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About Omaha daily bee. (Omaha [Neb.]) 187?-1922 | View Entire Issue (Aug. 12, 1920)
rHE OMAHii Daily Bee
VOL. 50 NO.48.
faUr mot4-CIh Mattw " 7t, ISM. it
! P. 0. Uadw Ael Mwth I. 117.
OMAHA, THURSDAY, AUGUST 12, 1920.
St Mall (I ntrt lulM 4th . Oatl . It Dlr Out,. M: H
dUlfe 4th Im II mil 011 IK: ball Oil. IU' Ui Oil H
' DOCTOR SAYS
Frieda Bostelmarip's Death
f Due to Pojsonous Drugs, Dr.
Arthur Bowles Says at-Re-.
sumption of Inquest." ' v
YOUNGER SISTER SAYS
.' SHE'S AfRAID OF FATHER
. Parent Accused of Killing His
'Own Daughter Threatened
AH Members of His Family,
Daughter Tells Jury. .
' Hebron, Neb.. Aug. 11. (Special
Telegram.) Frieda Bostelmann, 18
'y ear-old Chester girl, who didd the
:day before her scehuled marriage,
was poisoned, in the expert opin
uSn of Dr. Arthur Bowles, who tes-
; ;tified at the inquest today. The
girl's condition after death, he said,
" indicated that strychnine poison had
been used to bring about her death.
'" The inquest was resumed this
tnoniing after a postponement of six
weeks, during which time county
. ( officials gathered , additional evi
dence which - is' expected to show
ithat Fred Bostelmann, father of the
girl, to prevent her marriage to
cProf. V. J. Butskey young school
teacher of Hebron, gave her poison
ous drugs' while buggy ridfng on the
evening of June 7.
Marie Bostelmann, younger sister
of the dead girl, gave testimony of
. ficials described as damaging to her
father. She said that her father Old
- all members of their family that he
would "give them all poison if they
did not do what he wanted them
Afraid of Father.
" When asked by County Attorney
Harvey Hess if she was afraid of
' her father the girl answered: "No:
not now; he is in jaik v
"Would you be afraid of him if
he were not in jail?" the prosecutor
- "Yes," was the girl's instant re-
(ply. . ,
On the witness stand Marie
smilea continuously and showed lit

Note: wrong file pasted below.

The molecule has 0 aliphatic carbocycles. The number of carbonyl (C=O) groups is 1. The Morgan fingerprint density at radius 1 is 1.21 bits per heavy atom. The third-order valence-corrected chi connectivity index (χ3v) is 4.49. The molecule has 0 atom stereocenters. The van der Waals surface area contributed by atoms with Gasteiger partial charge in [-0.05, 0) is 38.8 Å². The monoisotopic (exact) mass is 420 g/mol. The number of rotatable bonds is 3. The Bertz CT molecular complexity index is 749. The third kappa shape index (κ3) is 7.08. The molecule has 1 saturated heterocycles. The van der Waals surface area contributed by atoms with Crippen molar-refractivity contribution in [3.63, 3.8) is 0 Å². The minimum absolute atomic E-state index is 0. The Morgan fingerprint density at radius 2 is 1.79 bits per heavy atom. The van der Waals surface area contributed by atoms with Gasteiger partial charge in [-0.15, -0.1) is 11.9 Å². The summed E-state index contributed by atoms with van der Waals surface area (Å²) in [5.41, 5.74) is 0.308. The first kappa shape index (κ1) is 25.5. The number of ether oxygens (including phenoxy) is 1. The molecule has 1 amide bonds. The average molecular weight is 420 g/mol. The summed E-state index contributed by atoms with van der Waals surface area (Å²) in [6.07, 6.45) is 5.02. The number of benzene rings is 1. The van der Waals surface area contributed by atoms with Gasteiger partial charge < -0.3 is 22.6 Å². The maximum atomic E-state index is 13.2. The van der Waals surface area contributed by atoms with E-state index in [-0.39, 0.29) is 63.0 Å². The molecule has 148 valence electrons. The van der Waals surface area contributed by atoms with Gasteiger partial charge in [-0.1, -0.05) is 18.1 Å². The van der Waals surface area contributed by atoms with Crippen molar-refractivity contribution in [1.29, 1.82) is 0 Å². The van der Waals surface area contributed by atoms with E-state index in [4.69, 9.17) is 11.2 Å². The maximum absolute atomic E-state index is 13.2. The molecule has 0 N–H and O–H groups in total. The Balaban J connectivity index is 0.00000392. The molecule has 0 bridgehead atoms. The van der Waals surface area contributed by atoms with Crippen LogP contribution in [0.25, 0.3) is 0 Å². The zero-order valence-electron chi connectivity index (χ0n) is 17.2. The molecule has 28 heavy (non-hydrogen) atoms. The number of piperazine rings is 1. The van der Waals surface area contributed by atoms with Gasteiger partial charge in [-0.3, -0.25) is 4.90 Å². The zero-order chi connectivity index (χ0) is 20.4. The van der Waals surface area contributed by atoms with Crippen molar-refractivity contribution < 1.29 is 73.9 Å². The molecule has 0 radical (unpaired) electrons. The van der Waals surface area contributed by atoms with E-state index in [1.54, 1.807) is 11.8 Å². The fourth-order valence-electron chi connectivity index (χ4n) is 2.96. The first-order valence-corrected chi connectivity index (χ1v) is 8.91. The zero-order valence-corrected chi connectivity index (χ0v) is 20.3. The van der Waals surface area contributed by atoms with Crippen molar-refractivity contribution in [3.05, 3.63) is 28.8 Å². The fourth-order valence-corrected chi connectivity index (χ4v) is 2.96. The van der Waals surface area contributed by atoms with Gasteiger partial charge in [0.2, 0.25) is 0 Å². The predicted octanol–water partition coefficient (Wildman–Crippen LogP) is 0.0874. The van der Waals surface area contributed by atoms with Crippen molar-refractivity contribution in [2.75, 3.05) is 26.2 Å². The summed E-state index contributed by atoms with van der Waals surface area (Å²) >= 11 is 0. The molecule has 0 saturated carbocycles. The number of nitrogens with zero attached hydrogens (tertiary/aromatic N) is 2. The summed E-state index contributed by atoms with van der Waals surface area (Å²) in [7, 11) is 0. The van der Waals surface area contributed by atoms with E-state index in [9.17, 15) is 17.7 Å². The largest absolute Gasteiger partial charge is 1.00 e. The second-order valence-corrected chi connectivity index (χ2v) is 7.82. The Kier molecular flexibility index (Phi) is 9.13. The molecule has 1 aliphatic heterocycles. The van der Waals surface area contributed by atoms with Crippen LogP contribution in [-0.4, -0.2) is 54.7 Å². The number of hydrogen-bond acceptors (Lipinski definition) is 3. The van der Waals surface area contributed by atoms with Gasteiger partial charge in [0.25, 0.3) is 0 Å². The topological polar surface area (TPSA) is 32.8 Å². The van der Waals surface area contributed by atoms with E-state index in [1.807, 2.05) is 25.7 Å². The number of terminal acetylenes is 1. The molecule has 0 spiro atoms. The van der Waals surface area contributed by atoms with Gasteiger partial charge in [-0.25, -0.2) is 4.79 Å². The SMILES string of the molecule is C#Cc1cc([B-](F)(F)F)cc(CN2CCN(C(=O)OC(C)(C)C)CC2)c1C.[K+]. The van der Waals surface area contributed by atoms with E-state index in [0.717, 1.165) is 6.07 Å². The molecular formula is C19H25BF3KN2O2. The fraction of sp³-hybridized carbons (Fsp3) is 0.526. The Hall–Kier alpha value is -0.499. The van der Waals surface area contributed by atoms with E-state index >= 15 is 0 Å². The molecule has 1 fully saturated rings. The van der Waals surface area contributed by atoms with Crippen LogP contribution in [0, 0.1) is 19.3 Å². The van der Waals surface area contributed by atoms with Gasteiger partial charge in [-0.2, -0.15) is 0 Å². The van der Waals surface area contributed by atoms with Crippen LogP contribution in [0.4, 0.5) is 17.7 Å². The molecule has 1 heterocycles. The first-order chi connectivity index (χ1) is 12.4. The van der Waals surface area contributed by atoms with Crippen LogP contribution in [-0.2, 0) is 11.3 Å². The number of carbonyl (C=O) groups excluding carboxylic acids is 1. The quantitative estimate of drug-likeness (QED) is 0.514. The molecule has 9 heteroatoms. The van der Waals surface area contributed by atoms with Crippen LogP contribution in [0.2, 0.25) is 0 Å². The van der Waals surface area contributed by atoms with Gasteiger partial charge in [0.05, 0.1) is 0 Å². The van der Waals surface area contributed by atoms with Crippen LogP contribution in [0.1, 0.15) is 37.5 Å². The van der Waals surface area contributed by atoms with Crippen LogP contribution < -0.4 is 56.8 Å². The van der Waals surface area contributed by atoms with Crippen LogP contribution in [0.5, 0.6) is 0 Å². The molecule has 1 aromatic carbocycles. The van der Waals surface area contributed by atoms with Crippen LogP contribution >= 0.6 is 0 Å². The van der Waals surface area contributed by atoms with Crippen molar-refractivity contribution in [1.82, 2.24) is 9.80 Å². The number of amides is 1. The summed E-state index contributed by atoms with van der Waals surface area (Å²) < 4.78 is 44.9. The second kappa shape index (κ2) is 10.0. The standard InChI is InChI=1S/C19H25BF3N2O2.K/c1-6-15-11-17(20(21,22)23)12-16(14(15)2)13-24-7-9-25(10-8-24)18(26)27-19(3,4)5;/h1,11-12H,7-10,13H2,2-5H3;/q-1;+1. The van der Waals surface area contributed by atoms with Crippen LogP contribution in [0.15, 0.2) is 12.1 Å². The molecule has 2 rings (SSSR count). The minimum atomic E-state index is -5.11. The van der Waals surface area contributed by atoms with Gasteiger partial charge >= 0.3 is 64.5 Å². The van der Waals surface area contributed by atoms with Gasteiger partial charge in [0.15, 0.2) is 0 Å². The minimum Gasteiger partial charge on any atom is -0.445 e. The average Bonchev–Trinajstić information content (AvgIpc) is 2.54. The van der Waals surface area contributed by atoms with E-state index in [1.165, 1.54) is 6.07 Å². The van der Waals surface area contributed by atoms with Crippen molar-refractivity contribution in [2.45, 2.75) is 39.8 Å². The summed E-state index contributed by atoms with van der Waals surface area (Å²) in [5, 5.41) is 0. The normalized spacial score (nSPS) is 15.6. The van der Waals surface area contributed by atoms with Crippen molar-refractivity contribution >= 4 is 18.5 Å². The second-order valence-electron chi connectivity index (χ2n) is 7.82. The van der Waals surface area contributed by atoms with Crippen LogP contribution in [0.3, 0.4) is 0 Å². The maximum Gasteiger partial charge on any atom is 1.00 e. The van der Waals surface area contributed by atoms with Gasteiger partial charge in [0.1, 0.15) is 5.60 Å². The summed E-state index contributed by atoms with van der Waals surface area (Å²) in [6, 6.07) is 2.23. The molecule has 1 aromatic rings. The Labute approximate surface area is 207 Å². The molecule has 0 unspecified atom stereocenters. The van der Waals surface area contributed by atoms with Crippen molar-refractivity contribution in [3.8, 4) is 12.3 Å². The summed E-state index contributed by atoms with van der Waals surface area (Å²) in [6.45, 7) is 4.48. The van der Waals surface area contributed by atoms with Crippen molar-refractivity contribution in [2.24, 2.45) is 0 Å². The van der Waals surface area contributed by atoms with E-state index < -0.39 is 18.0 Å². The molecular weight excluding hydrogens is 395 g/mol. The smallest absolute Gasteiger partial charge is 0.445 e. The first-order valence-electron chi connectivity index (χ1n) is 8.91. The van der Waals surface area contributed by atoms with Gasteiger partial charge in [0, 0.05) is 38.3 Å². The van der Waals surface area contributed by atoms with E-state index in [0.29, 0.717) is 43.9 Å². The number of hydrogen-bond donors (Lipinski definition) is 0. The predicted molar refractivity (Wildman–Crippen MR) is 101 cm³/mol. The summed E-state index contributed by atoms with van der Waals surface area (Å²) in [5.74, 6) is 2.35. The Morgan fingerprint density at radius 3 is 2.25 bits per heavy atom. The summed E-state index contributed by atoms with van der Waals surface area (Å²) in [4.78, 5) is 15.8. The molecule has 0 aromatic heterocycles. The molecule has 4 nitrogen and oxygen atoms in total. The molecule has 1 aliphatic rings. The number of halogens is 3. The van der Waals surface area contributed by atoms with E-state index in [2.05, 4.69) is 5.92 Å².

tle concern over the violent death
of her - sister or the fate of her
Mrs. Bostelmann, mother of the
girl, testified that she thought her
husband Insane the day of Frieda's
death." Court attaches described her
""Mtftude.on the stand as trvinar to
shield her husband. Her answers to
questions were slow And carefully
'6rded. . . ' V '
Mrs. Bankenbringt a neighbor of
the Bostetmanns, described the head '
of the family as "abusive and over
i Girl Chunt Tells Story.
Bessie Kutcher, chum of Marie
Bostelmann, was at the Bbstemiant:
home, on the evening Frieda died.
She said that she accompanied
Marie to a field to drive cattle to the
" barn. It v'.is apparent from Marie's
conversation that she feared "some
thing, awful" was going to happen,
she said. She appeared nervous and
uneasy. Miss Kutcher said. Shortly
Rafter they had returned from the
field Frieda died.
V The i report from the chemical
laboratory in ' Omaha where the
V. stomach was examined for possible
traces of poison was not read to thi
jury today. The first report made by
the ddctors indicated that no' tries
of poisoning was- found. It was
v generally understood here, however,
that a second examination reveaieu
: 't " Bostelmann Worrits.
The .court room Was crowded to
3ajv Every available seat was takeu
and many men, women and children
stood .in the aisles and, corridors.
While there was no apparent senti
ment of violence, officials took every
precaution to protect the life of their
prisoner, who was-not taken to the
"court room. Mr. Bostelmann was
described by officials to he greatly
worried. He is very nervous and
is aging rapidly, they said. He has
been' held ib jail without bail shyte
jthe death of his daughter '
'i County . Attorney Hess said to
right - that the inquest probably
would be concluded at noon Thurs
day; - ' ' . "' ' '
R. B, Howell Has Narrow ,
Escape From Drowning
OR? B. Howell, general manager of
the tnunicioal water and gas plants,
narrowly escaped drowning Tues
day t Lake Oltoboji., la., where lie
and Mrs. Howell re tisiting. Mr.
Howell suffered a cut over his 'reft
c.ve : whn be dived and struck a
rock. Mrs. Howell became alarmed
ben her: husband did not reappear.
Othef -bathers quickly responded
and rescued Mr. Howell. Mr. and
iMrsHowell will .extend their visit
later than next .Friday, which was
the ' original time .for their home
coming. t- . ' -.
. Refuses Fare increase
Chicago, Aug. 11. Holding that